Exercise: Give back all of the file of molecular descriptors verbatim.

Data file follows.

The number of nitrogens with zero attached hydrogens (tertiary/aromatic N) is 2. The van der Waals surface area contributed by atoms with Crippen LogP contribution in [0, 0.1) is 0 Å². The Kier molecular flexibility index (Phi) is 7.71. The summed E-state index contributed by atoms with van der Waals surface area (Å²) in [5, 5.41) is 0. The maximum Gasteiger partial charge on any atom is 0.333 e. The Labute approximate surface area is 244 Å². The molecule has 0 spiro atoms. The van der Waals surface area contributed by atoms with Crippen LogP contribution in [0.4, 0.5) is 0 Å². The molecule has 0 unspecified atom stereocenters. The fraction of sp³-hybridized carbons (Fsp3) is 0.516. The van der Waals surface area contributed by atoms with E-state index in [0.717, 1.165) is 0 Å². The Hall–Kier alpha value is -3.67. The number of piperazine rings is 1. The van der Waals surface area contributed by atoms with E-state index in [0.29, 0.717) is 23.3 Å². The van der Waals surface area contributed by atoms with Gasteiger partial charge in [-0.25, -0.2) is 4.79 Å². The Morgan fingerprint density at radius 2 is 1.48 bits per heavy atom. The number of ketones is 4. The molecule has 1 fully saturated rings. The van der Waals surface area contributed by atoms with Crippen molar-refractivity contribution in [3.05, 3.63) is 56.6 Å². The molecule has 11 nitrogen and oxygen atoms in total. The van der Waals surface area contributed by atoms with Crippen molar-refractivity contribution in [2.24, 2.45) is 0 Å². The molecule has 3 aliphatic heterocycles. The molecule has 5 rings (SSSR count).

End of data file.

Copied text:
The number of nitrogens with zero attached hydrogens (tertiary/aromatic N) is 2. The van der Waals surface area contributed by atoms with Crippen LogP contribution in [0, 0.1) is 0 Å². The Kier molecular flexibility index (Phi) is 7.71. The summed E-state index contributed by atoms with van der Waals surface area (Å²) in [5, 5.41) is 0. The maximum Gasteiger partial charge on any atom is 0.333 e. The Labute approximate surface area is 244 Å². The molecule has 0 spiro atoms. The van der Waals surface area contributed by atoms with Crippen LogP contribution in [0.4, 0.5) is 0 Å². The molecule has 0 unspecified atom stereocenters. The fraction of sp³-hybridized carbons (Fsp3) is 0.516. The van der Waals surface area contributed by atoms with E-state index in [0.717, 1.165) is 0 Å². The Hall–Kier alpha value is -3.67. The number of piperazine rings is 1. The van der Waals surface area contributed by atoms with E-state index in [0.29, 0.717) is 23.3 Å². The van der Waals surface area contributed by atoms with Gasteiger partial charge in [-0.25, -0.2) is 4.79 Å². The Morgan fingerprint density at radius 2 is 1.48 bits per heavy atom. The number of ketones is 4. The molecule has 1 fully saturated rings. The van der Waals surface area contributed by atoms with Crippen molar-refractivity contribution in [3.05, 3.63) is 56.6 Å². The molecule has 11 nitrogen and oxygen atoms in total. The van der Waals surface area contributed by atoms with Crippen molar-refractivity contribution in [2.24, 2.45) is 0 Å². The molecule has 3 aliphatic heterocycles. The molecule has 5 rings (SSSR count).